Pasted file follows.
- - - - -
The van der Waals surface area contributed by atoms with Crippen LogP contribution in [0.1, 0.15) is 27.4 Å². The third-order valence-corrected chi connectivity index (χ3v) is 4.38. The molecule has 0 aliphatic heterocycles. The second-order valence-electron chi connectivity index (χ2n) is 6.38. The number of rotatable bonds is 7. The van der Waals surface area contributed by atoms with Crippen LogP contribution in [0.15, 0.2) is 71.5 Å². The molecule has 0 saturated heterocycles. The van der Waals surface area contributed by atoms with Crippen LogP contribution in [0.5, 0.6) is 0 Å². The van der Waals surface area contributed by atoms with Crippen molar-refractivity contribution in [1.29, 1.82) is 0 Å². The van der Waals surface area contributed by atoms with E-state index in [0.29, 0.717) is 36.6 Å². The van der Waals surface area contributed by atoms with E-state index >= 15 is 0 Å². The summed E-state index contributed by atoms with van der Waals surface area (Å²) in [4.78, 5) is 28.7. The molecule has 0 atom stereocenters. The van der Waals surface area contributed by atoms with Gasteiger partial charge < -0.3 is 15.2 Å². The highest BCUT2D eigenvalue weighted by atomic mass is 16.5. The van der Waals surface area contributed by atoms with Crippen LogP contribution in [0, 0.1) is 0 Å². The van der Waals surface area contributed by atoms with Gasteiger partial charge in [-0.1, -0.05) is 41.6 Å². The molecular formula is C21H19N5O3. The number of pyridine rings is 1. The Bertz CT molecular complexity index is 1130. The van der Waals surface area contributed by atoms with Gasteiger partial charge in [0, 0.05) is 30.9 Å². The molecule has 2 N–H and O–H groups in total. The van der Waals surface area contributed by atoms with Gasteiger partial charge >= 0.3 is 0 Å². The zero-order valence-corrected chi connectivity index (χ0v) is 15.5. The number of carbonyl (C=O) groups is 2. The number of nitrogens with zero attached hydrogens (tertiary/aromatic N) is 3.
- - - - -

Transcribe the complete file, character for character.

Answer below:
The van der Waals surface area contributed by atoms with Crippen LogP contribution in [0.1, 0.15) is 27.4 Å². The third-order valence-corrected chi connectivity index (χ3v) is 4.38. The molecule has 0 aliphatic heterocycles. The second-order valence-electron chi connectivity index (χ2n) is 6.38. The number of rotatable bonds is 7. The van der Waals surface area contributed by atoms with Crippen LogP contribution in [0.15, 0.2) is 71.5 Å². The molecule has 0 saturated heterocycles. The van der Waals surface area contributed by atoms with Crippen LogP contribution in [0.5, 0.6) is 0 Å². The van der Waals surface area contributed by atoms with Crippen molar-refractivity contribution in [1.29, 1.82) is 0 Å². The van der Waals surface area contributed by atoms with E-state index in [0.29, 0.717) is 36.6 Å². The van der Waals surface area contributed by atoms with E-state index >= 15 is 0 Å². The summed E-state index contributed by atoms with van der Waals surface area (Å²) in [4.78, 5) is 28.7. The molecule has 0 atom stereocenters. The van der Waals surface area contributed by atoms with Gasteiger partial charge < -0.3 is 15.2 Å². The highest BCUT2D eigenvalue weighted by atomic mass is 16.5. The van der Waals surface area contributed by atoms with Crippen LogP contribution in [0, 0.1) is 0 Å². The van der Waals surface area contributed by atoms with Gasteiger partial charge in [-0.1, -0.05) is 41.6 Å². The molecular formula is C21H19N5O3. The number of pyridine rings is 1. The Bertz CT molecular complexity index is 1130. The van der Waals surface area contributed by atoms with Gasteiger partial charge in [0, 0.05) is 30.9 Å². The molecule has 2 N–H and O–H groups in total. The van der Waals surface area contributed by atoms with Gasteiger partial charge >= 0.3 is 0 Å². The zero-order valence-corrected chi connectivity index (χ0v) is 15.5. The number of carbonyl (C=O) groups is 2. The number of nitrogens with zero attached hydrogens (tertiary/aromatic N) is 3.